Senior Fellow Explores Jewelry’s Power to Send a Message

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At the age of 12, Michelle Berlinger ’13 broke her back doing gymnastics. The injury immobilized her for months, but she found a silver lining—making jewelry.

“When I couldn’t do anything active,” says Berlinger, “I started beading.”

Michelle Berlinger

“I try to make pieces that make someone feel protected or empowered,” Michelle Berlinger ’13 says. (Photo by: Eli Burakian ’00)

She hasn’t stopped. In fact, her interest deepened at Dartmouth—where this past spring she wrapped up a Senior Fellowship studying and creating jewelry.

For her fellowship, Berlinger researched the modern relationship between women and jewelry. Her project involved interviewing jewelry designers, studying the messages women’s jewelry can send, and creating jewelry that, she says, can give women a sense of empowerment.

After an extensive application process, fellows spend their senior year working on a project that goes beyond the offerings of the existing curriculum. They are not required to enroll in classes during their senior year or complete a major.

Berlinger heard about Dartmouth’s Claflin Jewelry Studio during her first year at the College, and she spent much of her free time working there. The studio is a great resource for students, she says.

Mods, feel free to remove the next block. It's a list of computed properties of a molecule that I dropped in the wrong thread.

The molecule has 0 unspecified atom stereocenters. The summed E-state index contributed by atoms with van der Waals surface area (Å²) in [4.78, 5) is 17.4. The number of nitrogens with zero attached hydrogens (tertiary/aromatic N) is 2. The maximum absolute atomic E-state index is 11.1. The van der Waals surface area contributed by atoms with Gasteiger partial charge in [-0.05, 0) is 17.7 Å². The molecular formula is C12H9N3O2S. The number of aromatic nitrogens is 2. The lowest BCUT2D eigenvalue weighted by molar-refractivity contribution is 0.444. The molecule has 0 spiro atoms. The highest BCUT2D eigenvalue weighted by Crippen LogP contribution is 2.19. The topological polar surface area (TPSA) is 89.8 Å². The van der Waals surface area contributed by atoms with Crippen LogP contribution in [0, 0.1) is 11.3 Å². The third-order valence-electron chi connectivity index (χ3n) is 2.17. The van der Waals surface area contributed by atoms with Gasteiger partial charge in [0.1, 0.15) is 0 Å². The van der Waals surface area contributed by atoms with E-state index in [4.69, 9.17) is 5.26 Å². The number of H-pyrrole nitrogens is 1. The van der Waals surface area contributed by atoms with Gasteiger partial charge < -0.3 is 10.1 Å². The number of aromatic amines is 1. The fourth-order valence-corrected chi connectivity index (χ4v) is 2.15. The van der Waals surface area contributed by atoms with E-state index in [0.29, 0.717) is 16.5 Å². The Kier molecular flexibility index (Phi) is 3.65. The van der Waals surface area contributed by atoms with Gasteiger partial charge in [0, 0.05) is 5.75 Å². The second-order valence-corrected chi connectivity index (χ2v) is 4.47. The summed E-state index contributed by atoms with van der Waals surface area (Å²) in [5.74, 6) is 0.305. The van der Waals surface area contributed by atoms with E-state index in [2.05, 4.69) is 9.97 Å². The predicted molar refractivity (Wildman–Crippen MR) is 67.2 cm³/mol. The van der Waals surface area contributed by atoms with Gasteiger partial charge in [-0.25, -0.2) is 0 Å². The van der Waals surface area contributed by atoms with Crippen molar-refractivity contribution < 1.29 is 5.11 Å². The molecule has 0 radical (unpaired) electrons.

“It’s unbelievable that we have these free spaces to make things—whether it’s the jewelry studio, ceramics shop, or wood shop,” says Berlinger, two sets of earrings—one pair gold, the other leather—dangling from her ears. “Everything I know about making jewelry, I learned at that studio.”

Michelle Berlinger

Michelle Berlinger ’13 creates a piece of jewelry in the Claflin Jewelry Studio at Dartmouth. (Photo by: Eli Burakian ’00)

After she discovered the studio, Berlinger considered pursuing a jewelry project for a Senior Fellowship.

For the first part of her project, Berlinger interviewed 20 jewelry designers to examine the types of messages that jewelry can convey. As they pointed out, there are many messages displayed on fingers, ears, wrists and necks. The messages can come from the person wearing the jewelry, but also from the person who bought jewelry for the wearer. For instance, she says, pieces such as diamond engagement rings, to some people, symbolize a sense of “ownership.”

After doing the research, Berlinger spent the next portion of her fellowship trying to create a new kind of jewelry.

“I try to make pieces that make someone feel protected or empowered,” she says. Berlinger says she crafts leather armor pieces as well as a gold birth control pill collection to emphasize a woman’s strength and choice.

She’s found a demand for her jewelry. So much so that the Los Angeles native will move to Brooklyn this month to develop her online jewelry business, which went live last week.

Berlinger, who mostly works with gold, silver, and leather, says her pieces can take two days to three weeks to complete. She will mainly sell custom pieces.

“What is so amazing is that I’m able to take this project with me after graduation,” says Berlinger. “I wouldn’t have had the confidence start this business without the experience of the fellowship.”